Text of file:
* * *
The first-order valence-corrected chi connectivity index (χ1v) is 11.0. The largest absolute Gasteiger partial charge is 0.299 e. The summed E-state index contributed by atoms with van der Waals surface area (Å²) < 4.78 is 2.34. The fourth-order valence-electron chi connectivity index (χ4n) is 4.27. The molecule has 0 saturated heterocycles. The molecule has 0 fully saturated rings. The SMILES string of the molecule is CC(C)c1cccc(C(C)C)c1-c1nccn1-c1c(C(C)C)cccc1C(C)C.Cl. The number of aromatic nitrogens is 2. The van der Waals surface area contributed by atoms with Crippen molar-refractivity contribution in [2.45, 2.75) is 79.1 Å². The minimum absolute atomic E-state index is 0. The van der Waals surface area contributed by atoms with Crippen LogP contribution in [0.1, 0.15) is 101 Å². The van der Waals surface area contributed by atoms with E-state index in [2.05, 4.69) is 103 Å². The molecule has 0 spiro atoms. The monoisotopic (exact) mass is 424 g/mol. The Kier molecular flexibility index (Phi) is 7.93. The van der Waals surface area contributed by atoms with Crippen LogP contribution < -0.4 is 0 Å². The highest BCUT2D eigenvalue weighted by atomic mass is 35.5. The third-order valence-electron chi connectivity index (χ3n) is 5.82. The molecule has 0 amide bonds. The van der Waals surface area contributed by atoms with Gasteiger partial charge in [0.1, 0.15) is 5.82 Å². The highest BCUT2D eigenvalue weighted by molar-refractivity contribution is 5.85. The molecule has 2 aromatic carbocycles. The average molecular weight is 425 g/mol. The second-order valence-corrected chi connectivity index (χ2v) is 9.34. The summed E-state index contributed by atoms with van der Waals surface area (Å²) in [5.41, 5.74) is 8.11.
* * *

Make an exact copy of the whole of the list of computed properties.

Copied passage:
The first-order valence-corrected chi connectivity index (χ1v) is 11.0. The largest absolute Gasteiger partial charge is 0.299 e. The summed E-state index contributed by atoms with van der Waals surface area (Å²) < 4.78 is 2.34. The fourth-order valence-electron chi connectivity index (χ4n) is 4.27. The molecule has 0 saturated heterocycles. The molecule has 0 fully saturated rings. The SMILES string of the molecule is CC(C)c1cccc(C(C)C)c1-c1nccn1-c1c(C(C)C)cccc1C(C)C.Cl. The number of aromatic nitrogens is 2. The van der Waals surface area contributed by atoms with Crippen molar-refractivity contribution in [2.45, 2.75) is 79.1 Å². The minimum absolute atomic E-state index is 0. The van der Waals surface area contributed by atoms with Crippen LogP contribution in [0.1, 0.15) is 101 Å². The van der Waals surface area contributed by atoms with E-state index in [2.05, 4.69) is 103 Å². The molecule has 0 spiro atoms. The monoisotopic (exact) mass is 424 g/mol. The Kier molecular flexibility index (Phi) is 7.93. The van der Waals surface area contributed by atoms with Crippen LogP contribution < -0.4 is 0 Å². The highest BCUT2D eigenvalue weighted by atomic mass is 35.5. The third-order valence-electron chi connectivity index (χ3n) is 5.82. The molecule has 0 amide bonds. The van der Waals surface area contributed by atoms with Gasteiger partial charge in [0.1, 0.15) is 5.82 Å². The highest BCUT2D eigenvalue weighted by molar-refractivity contribution is 5.85. The molecule has 2 aromatic carbocycles. The average molecular weight is 425 g/mol. The second-order valence-corrected chi connectivity index (χ2v) is 9.34. The summed E-state index contributed by atoms with van der Waals surface area (Å²) in [5.41, 5.74) is 8.11.